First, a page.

The Problem of E-waste

E-waste (electronic waste) is the term used to describe any electronics that are considered no longer useful. Technology is constantly and rapidly evolving and improving, which leads many electronic products to become “trash” within just a small time frame. Improper disposal of electronics can lead to major negative impacts on the soil, air, and water components of our environment.

The first step to solve the problem is to educate ourselves, along with others. After that, it is up to us, individually, to change out habits accordingly. Here, we are going to discuss some dangers that e-waste brings to the environment, and what we can do to solve the problems and reduce e-waste.


Environmental Dangers of E-Waste


About 50 million tons of electronic waste is made every year. In the U.S., 30 million computers are trashed every year, while 100 million phones are thrown away every year in Europe. The Environmental Protection Agency determines that 15 to 20 percent of electronic waste is properly recycled; the rest of it is either incinerated or just thrown in landfills.


E-waste and its environmental pollution is a global issue. E-waste can cause some serious health problems on the people of the environment, because it causes chemical leaking, which goes into the water table, and at some point makes its way into agricultural produce, which is then fed to the people. In 2014, a report made by the BBC reported that about 23 percent of deaths in Africa, Europe, and Asia were linked to environmental pollution. They also mentioned over 200 million people everywhere hold a risk of being exposed to toxic waste.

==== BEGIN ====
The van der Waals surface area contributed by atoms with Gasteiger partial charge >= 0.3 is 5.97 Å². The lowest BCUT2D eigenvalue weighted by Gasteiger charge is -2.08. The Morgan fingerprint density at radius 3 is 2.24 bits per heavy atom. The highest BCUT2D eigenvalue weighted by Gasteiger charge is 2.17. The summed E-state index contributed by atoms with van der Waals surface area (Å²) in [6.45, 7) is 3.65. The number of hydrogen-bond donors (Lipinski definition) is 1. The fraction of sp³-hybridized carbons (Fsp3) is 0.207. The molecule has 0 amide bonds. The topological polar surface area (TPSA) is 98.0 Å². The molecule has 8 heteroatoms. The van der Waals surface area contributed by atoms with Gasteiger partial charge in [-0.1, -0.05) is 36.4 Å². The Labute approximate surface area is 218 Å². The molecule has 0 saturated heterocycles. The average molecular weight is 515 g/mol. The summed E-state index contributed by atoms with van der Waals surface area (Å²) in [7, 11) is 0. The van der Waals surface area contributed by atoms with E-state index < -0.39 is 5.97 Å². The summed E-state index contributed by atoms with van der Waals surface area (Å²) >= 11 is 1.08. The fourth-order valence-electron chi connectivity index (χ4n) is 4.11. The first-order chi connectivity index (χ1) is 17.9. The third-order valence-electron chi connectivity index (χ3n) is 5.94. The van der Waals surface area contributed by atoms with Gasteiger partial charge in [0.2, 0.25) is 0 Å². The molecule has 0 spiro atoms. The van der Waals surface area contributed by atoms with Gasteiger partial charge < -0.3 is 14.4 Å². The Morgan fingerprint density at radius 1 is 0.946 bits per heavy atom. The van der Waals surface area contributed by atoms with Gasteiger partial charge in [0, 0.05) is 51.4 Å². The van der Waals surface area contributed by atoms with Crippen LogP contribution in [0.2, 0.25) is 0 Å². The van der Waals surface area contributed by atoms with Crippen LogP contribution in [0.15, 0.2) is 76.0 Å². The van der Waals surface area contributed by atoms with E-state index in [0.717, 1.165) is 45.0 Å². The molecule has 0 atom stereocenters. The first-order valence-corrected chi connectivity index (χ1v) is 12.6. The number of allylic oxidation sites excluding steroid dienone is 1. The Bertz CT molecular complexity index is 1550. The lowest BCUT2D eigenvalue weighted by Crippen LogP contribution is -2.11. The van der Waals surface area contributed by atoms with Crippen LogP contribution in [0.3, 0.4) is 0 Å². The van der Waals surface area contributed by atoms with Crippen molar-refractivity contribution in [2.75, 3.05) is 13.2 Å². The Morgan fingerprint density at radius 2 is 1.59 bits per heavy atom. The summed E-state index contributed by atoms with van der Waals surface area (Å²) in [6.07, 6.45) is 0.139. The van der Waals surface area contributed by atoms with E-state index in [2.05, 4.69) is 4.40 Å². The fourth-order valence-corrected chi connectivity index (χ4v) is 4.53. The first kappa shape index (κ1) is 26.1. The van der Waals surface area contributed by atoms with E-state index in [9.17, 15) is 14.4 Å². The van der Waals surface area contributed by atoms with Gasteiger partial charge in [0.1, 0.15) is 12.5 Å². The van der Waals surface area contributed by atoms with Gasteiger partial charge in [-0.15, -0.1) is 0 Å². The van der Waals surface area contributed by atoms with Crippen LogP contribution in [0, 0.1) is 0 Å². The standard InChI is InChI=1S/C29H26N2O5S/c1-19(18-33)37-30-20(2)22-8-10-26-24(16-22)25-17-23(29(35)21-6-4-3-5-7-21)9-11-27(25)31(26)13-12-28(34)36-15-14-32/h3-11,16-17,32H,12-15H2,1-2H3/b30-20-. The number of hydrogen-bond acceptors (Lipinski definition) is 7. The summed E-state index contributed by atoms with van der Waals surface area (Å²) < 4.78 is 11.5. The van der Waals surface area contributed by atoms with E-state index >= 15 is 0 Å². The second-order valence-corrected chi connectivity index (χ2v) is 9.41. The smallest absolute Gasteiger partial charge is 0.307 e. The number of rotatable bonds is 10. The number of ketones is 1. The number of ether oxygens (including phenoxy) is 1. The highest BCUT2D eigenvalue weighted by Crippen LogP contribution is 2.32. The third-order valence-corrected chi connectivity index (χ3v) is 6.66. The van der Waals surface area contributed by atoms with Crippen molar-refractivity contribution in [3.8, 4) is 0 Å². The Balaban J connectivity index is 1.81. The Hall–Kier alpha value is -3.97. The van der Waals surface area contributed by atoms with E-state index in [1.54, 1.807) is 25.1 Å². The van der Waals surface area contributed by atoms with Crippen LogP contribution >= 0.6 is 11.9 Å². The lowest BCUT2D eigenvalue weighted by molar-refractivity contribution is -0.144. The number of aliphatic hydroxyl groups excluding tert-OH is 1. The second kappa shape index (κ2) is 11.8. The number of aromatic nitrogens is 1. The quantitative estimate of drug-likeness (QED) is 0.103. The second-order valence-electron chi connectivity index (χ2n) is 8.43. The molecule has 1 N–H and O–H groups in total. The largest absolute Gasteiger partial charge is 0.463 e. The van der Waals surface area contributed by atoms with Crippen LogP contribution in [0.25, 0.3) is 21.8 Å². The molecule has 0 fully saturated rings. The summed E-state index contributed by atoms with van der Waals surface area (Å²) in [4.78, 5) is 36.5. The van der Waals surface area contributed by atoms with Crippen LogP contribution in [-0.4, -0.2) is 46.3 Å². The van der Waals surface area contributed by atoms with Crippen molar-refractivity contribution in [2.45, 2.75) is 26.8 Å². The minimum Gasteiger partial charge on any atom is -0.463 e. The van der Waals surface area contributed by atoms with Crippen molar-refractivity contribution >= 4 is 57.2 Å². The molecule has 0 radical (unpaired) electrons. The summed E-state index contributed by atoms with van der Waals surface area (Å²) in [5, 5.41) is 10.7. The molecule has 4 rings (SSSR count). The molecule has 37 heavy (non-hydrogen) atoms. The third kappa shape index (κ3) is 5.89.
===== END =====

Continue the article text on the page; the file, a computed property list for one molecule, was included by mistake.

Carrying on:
Health risks that are connected to e-waste could come from direct contact with materials, like chromium, lead, cadmium, and many other harmful materials. Children are extremely susceptible to e-waste related health risks. As they grow, their water, air, and food intake consistent to their weight is highly increased which can lead to the risk of hazardous chemical absorption. This can lead to irreversible damage on their bodies’ functional systems.


Computers contain extremely toxic chemicals: lead(applies toxic effects on several body systems, like the peripheral and central nervous systems, hemopoietic system, genitourinary system and the reproductive system), mercury(damages the peripheral and central nervous systems, genitourinary system, and the fetus), cadmium(possibly long-term cumulative poison. These toxins build in the body, mainly the kidneys), and polycyclic aromatic hydrocarbons(lung, bladder and skin problems).


How to Reduce E-waste

  • Some communities have started to build programs that have specific drop-off locations for any unwanted electronics. Check with your local government to see if they have any regulations concerning the proper disposal of electronic waste.


  • Donate any unwanted electronics. This leads to some of the electronics being reused. You could also be giving someone access to electronics when they normally wouldn’t have them.


  • Before you make a purchase on a brand new electronic device, think about if you TRULY need it. Buying electronics we do not truly need is probably a big part of why we develop so much electronic waste.


  • Sell your electronics. If you do not need them, why not sell them. You can be saving the planet, while making a little extra money on the side. It’s a win win.


  • Educate yourself and others. Now that you know the dangers of electronic waste, you can educate others as well. Knowing the issues should push us a little more to really pay attention to the things we are just throwing away.